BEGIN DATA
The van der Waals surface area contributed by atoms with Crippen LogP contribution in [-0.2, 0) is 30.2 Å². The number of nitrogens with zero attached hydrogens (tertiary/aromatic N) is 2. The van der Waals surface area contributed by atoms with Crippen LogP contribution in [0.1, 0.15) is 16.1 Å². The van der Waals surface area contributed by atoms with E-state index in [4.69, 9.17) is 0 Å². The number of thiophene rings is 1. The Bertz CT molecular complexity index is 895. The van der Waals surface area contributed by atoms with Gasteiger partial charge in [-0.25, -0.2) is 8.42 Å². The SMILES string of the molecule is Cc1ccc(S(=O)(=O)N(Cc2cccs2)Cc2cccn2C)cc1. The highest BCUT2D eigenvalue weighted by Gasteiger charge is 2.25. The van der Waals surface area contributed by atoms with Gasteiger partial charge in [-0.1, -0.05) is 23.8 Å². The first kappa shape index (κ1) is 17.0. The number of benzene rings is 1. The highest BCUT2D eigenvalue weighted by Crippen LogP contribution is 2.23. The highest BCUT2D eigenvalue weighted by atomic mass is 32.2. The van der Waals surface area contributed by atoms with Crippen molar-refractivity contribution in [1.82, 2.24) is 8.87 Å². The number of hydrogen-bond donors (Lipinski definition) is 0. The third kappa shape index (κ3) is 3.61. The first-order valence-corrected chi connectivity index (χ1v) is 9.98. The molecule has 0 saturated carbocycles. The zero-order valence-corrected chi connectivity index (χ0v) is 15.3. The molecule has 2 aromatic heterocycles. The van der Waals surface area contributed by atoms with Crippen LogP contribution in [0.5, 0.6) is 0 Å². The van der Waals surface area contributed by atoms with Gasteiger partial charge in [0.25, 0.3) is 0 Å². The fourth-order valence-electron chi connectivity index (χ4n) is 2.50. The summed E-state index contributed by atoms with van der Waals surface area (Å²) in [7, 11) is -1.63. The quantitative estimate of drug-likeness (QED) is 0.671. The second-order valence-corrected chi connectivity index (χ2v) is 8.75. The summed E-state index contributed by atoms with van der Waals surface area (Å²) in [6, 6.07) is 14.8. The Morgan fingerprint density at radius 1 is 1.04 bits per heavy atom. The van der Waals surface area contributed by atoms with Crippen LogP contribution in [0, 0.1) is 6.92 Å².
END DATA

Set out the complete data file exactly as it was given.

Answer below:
The van der Waals surface area contributed by atoms with Crippen LogP contribution in [-0.2, 0) is 30.2 Å². The number of nitrogens with zero attached hydrogens (tertiary/aromatic N) is 2. The van der Waals surface area contributed by atoms with Crippen LogP contribution in [0.1, 0.15) is 16.1 Å². The van der Waals surface area contributed by atoms with E-state index in [4.69, 9.17) is 0 Å². The number of thiophene rings is 1. The Bertz CT molecular complexity index is 895. The van der Waals surface area contributed by atoms with Gasteiger partial charge in [-0.25, -0.2) is 8.42 Å². The SMILES string of the molecule is Cc1ccc(S(=O)(=O)N(Cc2cccs2)Cc2cccn2C)cc1. The highest BCUT2D eigenvalue weighted by Gasteiger charge is 2.25. The van der Waals surface area contributed by atoms with Gasteiger partial charge in [-0.1, -0.05) is 23.8 Å². The first kappa shape index (κ1) is 17.0. The number of benzene rings is 1. The highest BCUT2D eigenvalue weighted by Crippen LogP contribution is 2.23. The highest BCUT2D eigenvalue weighted by atomic mass is 32.2. The van der Waals surface area contributed by atoms with Crippen molar-refractivity contribution in [1.82, 2.24) is 8.87 Å². The number of hydrogen-bond donors (Lipinski definition) is 0. The third kappa shape index (κ3) is 3.61. The first-order valence-corrected chi connectivity index (χ1v) is 9.98. The molecule has 0 saturated carbocycles. The zero-order valence-corrected chi connectivity index (χ0v) is 15.3. The molecule has 2 aromatic heterocycles. The van der Waals surface area contributed by atoms with Crippen LogP contribution in [0.5, 0.6) is 0 Å². The van der Waals surface area contributed by atoms with Gasteiger partial charge in [0.25, 0.3) is 0 Å². The fourth-order valence-electron chi connectivity index (χ4n) is 2.50. The summed E-state index contributed by atoms with van der Waals surface area (Å²) in [7, 11) is -1.63. The quantitative estimate of drug-likeness (QED) is 0.671. The second-order valence-corrected chi connectivity index (χ2v) is 8.75. The summed E-state index contributed by atoms with van der Waals surface area (Å²) in [6, 6.07) is 14.8. The Morgan fingerprint density at radius 1 is 1.04 bits per heavy atom. The van der Waals surface area contributed by atoms with Crippen LogP contribution in [0, 0.1) is 6.92 Å².